People, technology, and other hybrid solutions

MANY organisations are failing to get the investment results that they had hoped for, partly because of peer pressure to transform where and how they interact with consumers.

Hybrid lifestyles allow us to shift between physical and digital worlds, and seamless experiences have become the expectation. That’s forced marketing leaders to rethink interaction strategies — and question the effectiveness of the supporting technology.

Demand may be putting pressure on leadership, but the supply side is also of concern. The acceleration of wide-scale digital transformation has new players offering niche functionality and industry-specific products and services, at lower costs than the incumbents.

Murray Allen, Optima Partners
Murray Allen

The growth of aggregators — systems that enable greater cohesion of technologies — is enabling more flexible and tailored technology stacks. That means more opportunities to combine best-of-breed solutions.

Murray Allan, of tech consultancy Optima Partners, suggests starting with a well-defined customer strategy. Even the best tech will fail to deliver business value if it’s driving the wrong outcomes.


Factors to consider include:

  • Scale
  • Reach
  • Current and potential value
  • Shared personas and behaviours
  • Needs and interests
  • Motivations and frustrations

The next step is to clearly articulate how to unlock value through key value-drivers: the series of actions and behaviours that generates customer and business outcomes. And the more customer outcomes, the greater the ROI.

When it comes to technology, sometimes it can be difficult to separate a bold promise from what is commercially viable. Before investing, evaluate new technology against a well-defined set of capability requirements, and link these back to business objectives.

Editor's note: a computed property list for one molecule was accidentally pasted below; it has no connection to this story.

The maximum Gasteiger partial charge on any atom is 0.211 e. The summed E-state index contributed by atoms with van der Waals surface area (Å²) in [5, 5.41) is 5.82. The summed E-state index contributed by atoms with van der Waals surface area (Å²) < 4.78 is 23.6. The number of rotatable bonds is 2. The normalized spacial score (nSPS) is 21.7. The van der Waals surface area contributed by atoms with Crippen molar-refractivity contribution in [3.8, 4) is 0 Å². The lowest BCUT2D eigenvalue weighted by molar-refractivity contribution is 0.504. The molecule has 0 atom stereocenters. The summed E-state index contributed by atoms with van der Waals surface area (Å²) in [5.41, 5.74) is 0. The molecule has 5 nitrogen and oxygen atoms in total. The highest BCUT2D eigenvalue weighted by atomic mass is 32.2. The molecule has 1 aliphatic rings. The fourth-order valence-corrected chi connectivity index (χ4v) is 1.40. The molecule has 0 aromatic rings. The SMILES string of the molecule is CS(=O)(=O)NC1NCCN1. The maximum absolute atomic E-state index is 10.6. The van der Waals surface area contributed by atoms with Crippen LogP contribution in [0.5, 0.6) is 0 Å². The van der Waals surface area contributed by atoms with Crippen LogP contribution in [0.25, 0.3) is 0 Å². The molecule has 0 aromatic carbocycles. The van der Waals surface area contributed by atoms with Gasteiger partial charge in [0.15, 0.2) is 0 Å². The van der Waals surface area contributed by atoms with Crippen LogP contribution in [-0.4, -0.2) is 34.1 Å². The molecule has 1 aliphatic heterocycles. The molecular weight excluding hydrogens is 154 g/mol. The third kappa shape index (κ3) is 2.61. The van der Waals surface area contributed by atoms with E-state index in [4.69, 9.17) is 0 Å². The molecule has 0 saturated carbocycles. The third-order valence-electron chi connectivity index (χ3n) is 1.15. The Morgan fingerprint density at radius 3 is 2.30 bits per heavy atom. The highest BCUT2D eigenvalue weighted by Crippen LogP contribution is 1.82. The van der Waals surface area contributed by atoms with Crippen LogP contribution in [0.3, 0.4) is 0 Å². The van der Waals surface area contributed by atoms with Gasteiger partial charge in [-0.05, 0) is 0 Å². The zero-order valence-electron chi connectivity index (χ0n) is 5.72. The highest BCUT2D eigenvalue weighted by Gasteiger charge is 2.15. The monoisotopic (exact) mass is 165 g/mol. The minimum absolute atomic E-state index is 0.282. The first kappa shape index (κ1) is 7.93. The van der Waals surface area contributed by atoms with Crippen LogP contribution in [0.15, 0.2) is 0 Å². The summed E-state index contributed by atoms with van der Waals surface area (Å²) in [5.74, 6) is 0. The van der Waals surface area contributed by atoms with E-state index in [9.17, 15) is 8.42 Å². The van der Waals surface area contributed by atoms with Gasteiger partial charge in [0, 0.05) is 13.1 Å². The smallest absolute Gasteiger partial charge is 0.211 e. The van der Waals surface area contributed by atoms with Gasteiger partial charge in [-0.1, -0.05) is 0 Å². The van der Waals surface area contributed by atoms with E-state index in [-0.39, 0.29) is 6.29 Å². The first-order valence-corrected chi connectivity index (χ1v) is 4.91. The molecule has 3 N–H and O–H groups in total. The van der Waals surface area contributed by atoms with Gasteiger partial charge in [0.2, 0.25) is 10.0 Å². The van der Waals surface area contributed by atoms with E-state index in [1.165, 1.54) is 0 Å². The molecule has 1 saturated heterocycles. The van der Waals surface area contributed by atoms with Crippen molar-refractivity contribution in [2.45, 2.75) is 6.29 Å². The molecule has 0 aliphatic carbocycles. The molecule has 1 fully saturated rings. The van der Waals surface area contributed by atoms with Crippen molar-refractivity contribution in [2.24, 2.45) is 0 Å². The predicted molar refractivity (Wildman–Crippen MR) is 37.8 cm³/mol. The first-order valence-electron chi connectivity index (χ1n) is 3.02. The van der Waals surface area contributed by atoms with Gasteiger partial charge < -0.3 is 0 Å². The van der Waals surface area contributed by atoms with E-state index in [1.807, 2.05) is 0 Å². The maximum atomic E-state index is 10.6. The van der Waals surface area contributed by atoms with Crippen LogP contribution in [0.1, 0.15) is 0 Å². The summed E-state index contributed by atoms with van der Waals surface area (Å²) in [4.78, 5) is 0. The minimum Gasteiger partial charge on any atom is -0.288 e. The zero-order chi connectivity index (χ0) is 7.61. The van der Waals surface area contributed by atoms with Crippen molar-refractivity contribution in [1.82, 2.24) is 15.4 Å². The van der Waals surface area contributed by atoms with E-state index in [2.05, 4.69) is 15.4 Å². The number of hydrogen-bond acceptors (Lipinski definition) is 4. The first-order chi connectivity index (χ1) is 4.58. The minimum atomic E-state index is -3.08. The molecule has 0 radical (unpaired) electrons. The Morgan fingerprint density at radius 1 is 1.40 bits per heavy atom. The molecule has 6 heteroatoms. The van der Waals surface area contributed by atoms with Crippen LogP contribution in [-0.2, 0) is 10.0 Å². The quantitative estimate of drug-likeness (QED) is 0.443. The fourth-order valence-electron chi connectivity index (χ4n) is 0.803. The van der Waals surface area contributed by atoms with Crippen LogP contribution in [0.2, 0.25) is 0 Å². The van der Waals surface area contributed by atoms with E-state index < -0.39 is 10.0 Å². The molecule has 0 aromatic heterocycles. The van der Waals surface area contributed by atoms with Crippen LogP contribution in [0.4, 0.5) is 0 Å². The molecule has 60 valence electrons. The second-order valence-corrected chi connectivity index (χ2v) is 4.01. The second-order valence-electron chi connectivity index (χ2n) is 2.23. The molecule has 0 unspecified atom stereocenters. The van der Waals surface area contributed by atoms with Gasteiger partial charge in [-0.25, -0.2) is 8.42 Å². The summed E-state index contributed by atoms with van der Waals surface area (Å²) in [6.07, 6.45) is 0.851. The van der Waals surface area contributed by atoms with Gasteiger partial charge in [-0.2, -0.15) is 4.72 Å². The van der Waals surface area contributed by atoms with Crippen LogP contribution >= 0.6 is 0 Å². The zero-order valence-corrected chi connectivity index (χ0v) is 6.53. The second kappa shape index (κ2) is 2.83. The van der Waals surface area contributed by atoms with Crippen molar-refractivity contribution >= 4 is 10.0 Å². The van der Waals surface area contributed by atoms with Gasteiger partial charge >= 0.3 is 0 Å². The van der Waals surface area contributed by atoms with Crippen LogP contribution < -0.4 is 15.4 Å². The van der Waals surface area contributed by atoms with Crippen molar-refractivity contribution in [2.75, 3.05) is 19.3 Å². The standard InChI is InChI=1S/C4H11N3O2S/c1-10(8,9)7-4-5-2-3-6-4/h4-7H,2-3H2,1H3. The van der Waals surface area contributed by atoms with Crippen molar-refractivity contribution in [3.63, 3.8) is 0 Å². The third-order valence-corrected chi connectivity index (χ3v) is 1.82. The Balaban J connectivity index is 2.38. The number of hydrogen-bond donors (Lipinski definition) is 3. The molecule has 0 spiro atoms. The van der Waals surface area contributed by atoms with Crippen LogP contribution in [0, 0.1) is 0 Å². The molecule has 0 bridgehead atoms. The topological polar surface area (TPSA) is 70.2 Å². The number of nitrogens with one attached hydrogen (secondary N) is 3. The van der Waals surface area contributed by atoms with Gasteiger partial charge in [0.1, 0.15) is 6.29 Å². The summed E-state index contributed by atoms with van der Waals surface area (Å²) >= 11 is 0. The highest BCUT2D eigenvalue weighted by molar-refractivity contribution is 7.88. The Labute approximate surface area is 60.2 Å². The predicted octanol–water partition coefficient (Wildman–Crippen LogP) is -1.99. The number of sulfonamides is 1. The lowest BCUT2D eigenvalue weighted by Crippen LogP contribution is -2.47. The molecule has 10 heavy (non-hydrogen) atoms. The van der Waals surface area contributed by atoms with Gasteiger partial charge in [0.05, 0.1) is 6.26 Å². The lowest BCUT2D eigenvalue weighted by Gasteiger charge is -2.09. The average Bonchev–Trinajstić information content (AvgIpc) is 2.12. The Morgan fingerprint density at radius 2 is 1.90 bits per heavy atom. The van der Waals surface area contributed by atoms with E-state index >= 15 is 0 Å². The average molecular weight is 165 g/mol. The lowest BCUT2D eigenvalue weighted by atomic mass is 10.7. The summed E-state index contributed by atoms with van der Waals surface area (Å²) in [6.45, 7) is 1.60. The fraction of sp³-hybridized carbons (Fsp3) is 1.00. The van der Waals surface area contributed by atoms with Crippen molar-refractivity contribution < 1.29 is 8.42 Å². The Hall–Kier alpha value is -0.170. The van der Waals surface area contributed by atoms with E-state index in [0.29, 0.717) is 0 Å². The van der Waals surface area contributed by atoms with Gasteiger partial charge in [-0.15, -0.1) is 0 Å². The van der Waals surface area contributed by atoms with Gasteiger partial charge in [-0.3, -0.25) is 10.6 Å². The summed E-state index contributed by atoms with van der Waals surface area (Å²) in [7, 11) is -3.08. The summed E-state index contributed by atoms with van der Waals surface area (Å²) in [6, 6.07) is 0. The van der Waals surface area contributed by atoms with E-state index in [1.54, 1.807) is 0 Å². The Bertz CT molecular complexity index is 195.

By avoiding scope-creep and over-investment in capabilities that are unnecessary, under-utilised or too advanced for the business to support, resources will not be wasted. “Capability requirements should methodically capture not only technical business needs, but also establish how the technology will be used,” says Allen. “Well-crafted requirements will support a more comprehensive vendor evaluation and make it easier to delineate between solutions — which is often the biggest challenge.”

A sound cost-benefit analysis must be made to fully understand the levels of risk and reward, and to validate the commercial mechanics involved. “Examine any tolerances in assumptions, inputs, and probabilities by modelling an array of outcomes,” adds Allen, “and assess the envelope in which the business is willing to operate. Make sure any thresholds are valid and realistic.”

Some organisations are quick to blame the tech, but that isn’t always the case. In most situations, businesses overlook how the technology is being applied, used, and supported. Investment in engagement tech can be cyclical, with “rip-and-replace” an all-too-common “solution” — that doesn’t treat the problem. The cost of behavioural change is often underestimated.

Technology isn’t even always the answer. It needs an efficient operating model to be effective. It’s vital to build the relevant competencies, content, and workflows around it.

This takes time and must be carefully planned and managed. Invest time to plot a realistic capability roadmap to ensure technologies are properly embedded within the operating model.